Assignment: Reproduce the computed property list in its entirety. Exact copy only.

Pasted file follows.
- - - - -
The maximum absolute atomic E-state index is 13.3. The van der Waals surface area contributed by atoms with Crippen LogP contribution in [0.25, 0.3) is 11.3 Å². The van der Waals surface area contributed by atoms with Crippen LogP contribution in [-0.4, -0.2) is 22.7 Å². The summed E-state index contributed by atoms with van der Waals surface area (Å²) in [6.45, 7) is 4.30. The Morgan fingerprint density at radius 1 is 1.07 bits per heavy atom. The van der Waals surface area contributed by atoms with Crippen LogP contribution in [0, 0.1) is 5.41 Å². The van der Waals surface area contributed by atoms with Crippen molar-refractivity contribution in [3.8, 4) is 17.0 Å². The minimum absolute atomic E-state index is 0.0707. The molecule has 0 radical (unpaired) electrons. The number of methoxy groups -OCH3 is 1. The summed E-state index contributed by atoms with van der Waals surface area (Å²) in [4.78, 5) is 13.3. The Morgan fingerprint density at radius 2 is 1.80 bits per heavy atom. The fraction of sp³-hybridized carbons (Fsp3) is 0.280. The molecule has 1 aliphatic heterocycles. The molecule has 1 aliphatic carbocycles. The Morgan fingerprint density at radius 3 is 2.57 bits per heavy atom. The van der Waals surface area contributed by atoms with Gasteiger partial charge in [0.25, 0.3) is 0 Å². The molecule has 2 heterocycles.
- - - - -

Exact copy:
The maximum absolute atomic E-state index is 13.3. The van der Waals surface area contributed by atoms with Crippen LogP contribution in [0.25, 0.3) is 11.3 Å². The van der Waals surface area contributed by atoms with Crippen LogP contribution in [-0.4, -0.2) is 22.7 Å². The summed E-state index contributed by atoms with van der Waals surface area (Å²) in [6.45, 7) is 4.30. The Morgan fingerprint density at radius 1 is 1.07 bits per heavy atom. The van der Waals surface area contributed by atoms with Crippen LogP contribution in [0, 0.1) is 5.41 Å². The van der Waals surface area contributed by atoms with Crippen molar-refractivity contribution in [3.8, 4) is 17.0 Å². The minimum absolute atomic E-state index is 0.0707. The molecule has 0 radical (unpaired) electrons. The number of methoxy groups -OCH3 is 1. The summed E-state index contributed by atoms with van der Waals surface area (Å²) in [4.78, 5) is 13.3. The Morgan fingerprint density at radius 2 is 1.80 bits per heavy atom. The fraction of sp³-hybridized carbons (Fsp3) is 0.280. The molecule has 1 aliphatic heterocycles. The molecule has 1 aliphatic carbocycles. The Morgan fingerprint density at radius 3 is 2.57 bits per heavy atom. The van der Waals surface area contributed by atoms with Gasteiger partial charge in [0.25, 0.3) is 0 Å². The molecule has 2 heterocycles.